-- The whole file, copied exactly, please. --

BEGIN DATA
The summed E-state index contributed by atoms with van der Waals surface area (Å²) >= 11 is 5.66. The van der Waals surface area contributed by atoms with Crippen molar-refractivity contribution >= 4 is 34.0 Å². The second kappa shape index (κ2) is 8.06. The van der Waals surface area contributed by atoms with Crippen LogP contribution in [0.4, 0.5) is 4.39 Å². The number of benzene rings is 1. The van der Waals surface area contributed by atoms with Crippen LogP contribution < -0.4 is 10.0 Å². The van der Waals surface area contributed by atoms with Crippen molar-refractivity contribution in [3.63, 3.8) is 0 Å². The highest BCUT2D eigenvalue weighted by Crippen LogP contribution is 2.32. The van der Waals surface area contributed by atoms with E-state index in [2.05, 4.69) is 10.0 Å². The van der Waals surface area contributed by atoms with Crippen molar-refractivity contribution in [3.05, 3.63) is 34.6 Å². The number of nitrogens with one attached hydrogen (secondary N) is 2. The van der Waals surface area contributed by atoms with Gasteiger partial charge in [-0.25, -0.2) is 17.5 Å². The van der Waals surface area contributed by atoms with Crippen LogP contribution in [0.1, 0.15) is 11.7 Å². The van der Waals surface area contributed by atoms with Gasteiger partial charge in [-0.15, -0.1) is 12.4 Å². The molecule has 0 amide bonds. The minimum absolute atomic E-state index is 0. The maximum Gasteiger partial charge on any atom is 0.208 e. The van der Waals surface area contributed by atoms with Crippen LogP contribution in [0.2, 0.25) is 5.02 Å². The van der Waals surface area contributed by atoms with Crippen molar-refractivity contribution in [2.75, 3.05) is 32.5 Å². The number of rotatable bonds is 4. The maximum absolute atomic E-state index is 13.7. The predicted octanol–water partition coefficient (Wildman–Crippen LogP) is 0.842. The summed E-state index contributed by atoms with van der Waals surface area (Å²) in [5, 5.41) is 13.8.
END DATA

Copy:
The summed E-state index contributed by atoms with van der Waals surface area (Å²) >= 11 is 5.66. The van der Waals surface area contributed by atoms with Crippen molar-refractivity contribution >= 4 is 34.0 Å². The second kappa shape index (κ2) is 8.06. The van der Waals surface area contributed by atoms with Crippen LogP contribution in [0.4, 0.5) is 4.39 Å². The number of benzene rings is 1. The van der Waals surface area contributed by atoms with Crippen LogP contribution < -0.4 is 10.0 Å². The van der Waals surface area contributed by atoms with Crippen molar-refractivity contribution in [3.63, 3.8) is 0 Å². The highest BCUT2D eigenvalue weighted by Crippen LogP contribution is 2.32. The van der Waals surface area contributed by atoms with E-state index in [2.05, 4.69) is 10.0 Å². The van der Waals surface area contributed by atoms with Crippen molar-refractivity contribution in [3.05, 3.63) is 34.6 Å². The number of nitrogens with one attached hydrogen (secondary N) is 2. The van der Waals surface area contributed by atoms with Gasteiger partial charge in [-0.25, -0.2) is 17.5 Å². The van der Waals surface area contributed by atoms with Crippen LogP contribution in [0.1, 0.15) is 11.7 Å². The van der Waals surface area contributed by atoms with Gasteiger partial charge in [-0.15, -0.1) is 12.4 Å². The molecule has 0 amide bonds. The minimum absolute atomic E-state index is 0. The maximum Gasteiger partial charge on any atom is 0.208 e. The van der Waals surface area contributed by atoms with Crippen LogP contribution in [0.2, 0.25) is 5.02 Å². The van der Waals surface area contributed by atoms with Crippen molar-refractivity contribution in [2.75, 3.05) is 32.5 Å². The number of rotatable bonds is 4. The maximum absolute atomic E-state index is 13.7. The predicted octanol–water partition coefficient (Wildman–Crippen LogP) is 0.842. The summed E-state index contributed by atoms with van der Waals surface area (Å²) in [5, 5.41) is 13.8.